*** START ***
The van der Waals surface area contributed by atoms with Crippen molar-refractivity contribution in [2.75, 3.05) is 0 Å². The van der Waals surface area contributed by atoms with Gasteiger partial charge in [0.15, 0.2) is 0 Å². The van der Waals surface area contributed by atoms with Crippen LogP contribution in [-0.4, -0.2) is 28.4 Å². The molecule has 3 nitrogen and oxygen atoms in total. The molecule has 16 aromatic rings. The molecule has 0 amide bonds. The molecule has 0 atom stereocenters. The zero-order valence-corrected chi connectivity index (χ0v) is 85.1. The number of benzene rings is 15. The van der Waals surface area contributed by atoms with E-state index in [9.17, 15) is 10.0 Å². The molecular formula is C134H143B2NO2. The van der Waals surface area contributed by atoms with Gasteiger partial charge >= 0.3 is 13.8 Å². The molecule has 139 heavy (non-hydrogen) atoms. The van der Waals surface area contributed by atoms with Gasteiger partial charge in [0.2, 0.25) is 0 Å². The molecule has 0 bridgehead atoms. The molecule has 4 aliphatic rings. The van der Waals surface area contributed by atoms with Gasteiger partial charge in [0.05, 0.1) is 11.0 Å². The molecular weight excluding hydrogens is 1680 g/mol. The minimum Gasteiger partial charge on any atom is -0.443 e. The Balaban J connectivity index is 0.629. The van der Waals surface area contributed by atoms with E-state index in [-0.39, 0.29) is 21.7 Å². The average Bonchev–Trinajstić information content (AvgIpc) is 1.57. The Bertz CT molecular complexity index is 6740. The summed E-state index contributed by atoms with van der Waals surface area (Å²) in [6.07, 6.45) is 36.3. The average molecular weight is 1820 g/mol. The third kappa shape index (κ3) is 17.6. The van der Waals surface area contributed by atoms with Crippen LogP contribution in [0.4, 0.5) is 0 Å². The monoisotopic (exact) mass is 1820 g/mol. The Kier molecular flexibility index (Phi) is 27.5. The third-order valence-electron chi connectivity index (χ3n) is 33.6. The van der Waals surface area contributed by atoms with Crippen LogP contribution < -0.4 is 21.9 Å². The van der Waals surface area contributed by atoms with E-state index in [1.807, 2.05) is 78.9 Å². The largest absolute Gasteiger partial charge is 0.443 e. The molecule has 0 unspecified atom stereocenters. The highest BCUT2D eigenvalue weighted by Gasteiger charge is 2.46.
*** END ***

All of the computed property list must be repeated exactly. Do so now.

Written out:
The van der Waals surface area contributed by atoms with Crippen molar-refractivity contribution in [2.75, 3.05) is 0 Å². The van der Waals surface area contributed by atoms with Gasteiger partial charge in [0.15, 0.2) is 0 Å². The van der Waals surface area contributed by atoms with Crippen LogP contribution in [-0.4, -0.2) is 28.4 Å². The molecule has 3 nitrogen and oxygen atoms in total. The molecule has 16 aromatic rings. The molecule has 0 amide bonds. The molecule has 0 atom stereocenters. The zero-order valence-corrected chi connectivity index (χ0v) is 85.1. The number of benzene rings is 15. The van der Waals surface area contributed by atoms with E-state index in [9.17, 15) is 10.0 Å². The molecular formula is C134H143B2NO2. The van der Waals surface area contributed by atoms with Gasteiger partial charge >= 0.3 is 13.8 Å². The molecule has 139 heavy (non-hydrogen) atoms. The van der Waals surface area contributed by atoms with Gasteiger partial charge in [0.2, 0.25) is 0 Å². The molecule has 0 bridgehead atoms. The molecule has 4 aliphatic rings. The van der Waals surface area contributed by atoms with Gasteiger partial charge in [0.05, 0.1) is 11.0 Å². The molecular weight excluding hydrogens is 1680 g/mol. The minimum Gasteiger partial charge on any atom is -0.443 e. The Balaban J connectivity index is 0.629. The van der Waals surface area contributed by atoms with E-state index in [-0.39, 0.29) is 21.7 Å². The average Bonchev–Trinajstić information content (AvgIpc) is 1.57. The Bertz CT molecular complexity index is 6740. The summed E-state index contributed by atoms with van der Waals surface area (Å²) in [6.07, 6.45) is 36.3. The average molecular weight is 1820 g/mol. The third kappa shape index (κ3) is 17.6. The van der Waals surface area contributed by atoms with Crippen LogP contribution in [0.4, 0.5) is 0 Å². The monoisotopic (exact) mass is 1820 g/mol. The Kier molecular flexibility index (Phi) is 27.5. The third-order valence-electron chi connectivity index (χ3n) is 33.6. The van der Waals surface area contributed by atoms with Crippen LogP contribution < -0.4 is 21.9 Å². The van der Waals surface area contributed by atoms with E-state index in [1.807, 2.05) is 78.9 Å². The largest absolute Gasteiger partial charge is 0.443 e. The molecule has 0 unspecified atom stereocenters. The highest BCUT2D eigenvalue weighted by Gasteiger charge is 2.46.